The story is indeed remarkable. It shows clearly the closeness that existed between multiple nationalities and ethnic peoples of the Soviet Union. Lyudmila’s story is typical of the best monument for the USSR, and I am sure it must be honored by a monument someday. An artist should embody in stone the figure of a woman holding in close and safe maternal embrace babies bestowed with her destiny. I am sorry I did not have a picture of this beautiful woman I met by chance in a Moscow hospital some 16 years ago now.


Доброта без границ

   Судьба иногда затевает с нами рискованную игру под названием “жизнь”. Еще вчера я гуляла по Елисейским Полям, поражаясь бесконечной галантности французских мужчин и безупречной элегантности парижанок. И вот лежу на операционном столе, широкие кожаные ремни сковывают мои руки безжалостной хваткой, и я плачу от невозможности пережить такую потерю свободы воли. Взглянув слишком пристально в ледяные глаза смерти, начинаешь жизнь заново, с той обостренной жаждой ощущений, которая сродни самой жажде жизни, избавленной от шелухи ненужных проблем.

   В палате московской больницы N 67 я и встретила эту женщину, чей рассказ поразил мое воображение своей безыскусностью и потрясающей правдой жизни. Звали ее Людмила Васильевна Борисова, в ее облике было что-то от воздушной полноты героя мультиков Карлсона, когда вес не лишает порывистой легкости движений. С первого дня она взяла на себя заботу о других, подбегая то разгладить повязку, то поправить подушку. В больнице легко поддаются желанию рассказать случайным соседям по палате прихотливо запутанные истории личной жизни. Людмила Васильевна неторопливо поведала историю о том, как она в один прекрасный день стала мамой сразу четверых младенцев разной национальности (впрочем, в наши дни их всех назвали бы лицами кавказской национальности).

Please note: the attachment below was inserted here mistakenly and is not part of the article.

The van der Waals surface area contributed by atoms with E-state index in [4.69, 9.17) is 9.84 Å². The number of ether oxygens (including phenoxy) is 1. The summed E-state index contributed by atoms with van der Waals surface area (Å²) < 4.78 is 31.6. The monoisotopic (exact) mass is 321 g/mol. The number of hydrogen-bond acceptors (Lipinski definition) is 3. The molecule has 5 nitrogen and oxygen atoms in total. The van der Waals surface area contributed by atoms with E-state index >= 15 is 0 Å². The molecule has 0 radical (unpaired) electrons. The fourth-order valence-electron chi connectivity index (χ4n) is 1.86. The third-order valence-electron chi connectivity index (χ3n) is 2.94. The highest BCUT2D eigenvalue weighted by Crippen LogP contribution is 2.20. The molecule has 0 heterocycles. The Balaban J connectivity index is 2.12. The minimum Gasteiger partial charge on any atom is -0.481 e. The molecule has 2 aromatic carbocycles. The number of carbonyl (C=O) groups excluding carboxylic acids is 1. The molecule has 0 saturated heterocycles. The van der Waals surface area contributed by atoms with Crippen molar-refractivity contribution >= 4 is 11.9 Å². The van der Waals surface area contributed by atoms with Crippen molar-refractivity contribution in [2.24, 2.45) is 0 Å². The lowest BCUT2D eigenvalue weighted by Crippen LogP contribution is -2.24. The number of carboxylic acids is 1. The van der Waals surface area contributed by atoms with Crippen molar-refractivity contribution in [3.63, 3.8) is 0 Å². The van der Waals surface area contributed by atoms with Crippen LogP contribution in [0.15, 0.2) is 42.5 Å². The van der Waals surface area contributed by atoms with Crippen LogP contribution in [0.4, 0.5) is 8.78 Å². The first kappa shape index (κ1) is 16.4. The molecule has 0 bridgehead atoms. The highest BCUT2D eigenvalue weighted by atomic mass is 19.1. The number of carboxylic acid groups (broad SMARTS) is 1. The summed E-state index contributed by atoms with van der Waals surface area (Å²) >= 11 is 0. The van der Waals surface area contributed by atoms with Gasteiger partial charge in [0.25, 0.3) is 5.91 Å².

Так случилось, что мой муж меня украл… Я приехала в деревню к родителям на каникулы после второго курса Томского университета и вечером на танцах познакомилась с курсантом военного училища Виктором Борисовым. На другой вечер он пригласил меня на концерт. На третий – позвал к своим родным. Я засмущалась: еще не готова была к встрече с ними. Но он сказал, что отмечается день рождения любимой тети и нужно обязательно ее поздравить. За длинным столом сидела вся родня Виктора. Он представил меня и вдруг объявил: “Она – моя невеста. Мы договорились пожениться!..” Я вспыхнула от неожиданности, хотела убежать, но все обрадовались, усадили нас за стол. Отец Виктора сказал: “Мы Люду знаем, она девчонка неплохая… Но за тебя ее не отдадут!” Мы с Виктором договорились, что если мои родные заартачатся, сбежим, он меня украдет. Так и случилось. Как только вечером я кинула пробный камень в омут родительского покоя, началось такое! “Ты знаешь его три дня! Ты еще учишься, как будешь продолжать учебу?” Я быстро пошла на попятный, убежала в спальню, сказав, что я пошутила. А утром в окошко тихонько был подан чемоданчик, собранный мной ночью. Бдительная бабушка углядела мои манипуляции с чемоданчиком и подозрительно так прищурилась, но, как только она ослабила бдительность, я последовала в окно вслед за вещичками. Через час я уже была вместе с Виктором в поезде, мчавшем нас в Узбекистан. Так началась моя новая жизнь. Жена военного – это всегда кочевая жизнь, переезды, способность за час собрать вещи и последовать вслед за мужем в другой город, республику, страну…

Случилось это в Чимкенте, где она жила с мужем, майором Советской армии, и девятилетней дочерью Ириной. Когда в армянском городе Спитаке страшное землетрясение стерло с лица земли все, что могло быть снесено, на развалины были брошены силы спасателей и военных, чтобы помочь тем, кого еще можно спасти, и предать земле тех, кому уже было поздно помогать. Майор Борисов был в числе спасателей. Через несколько дней он вернулся из этой тяжелой командировки смертельно усталый, с глазами, переполненными болью… Он переступил порог квартиры, держа в руках большую картонную коробку. Поставил ее на стол и, почти виновато глядя на жену, сказал: “Их некуда было деть. Там все разрушено. Наш вертолет уже улетал, и мне пришлось взять их с собой. В общем, разберись сама…” Он как-то поспешно покинул комнату, а Людмила заглянула в коробку. Там лежали четыре младенца с исцарапанными и грязными от слез и пота лицами и покрытыми кровавыми ссадинами ручками. Они слабо пищали. К одежде были пришиты ярлычки с именами и датами рождения.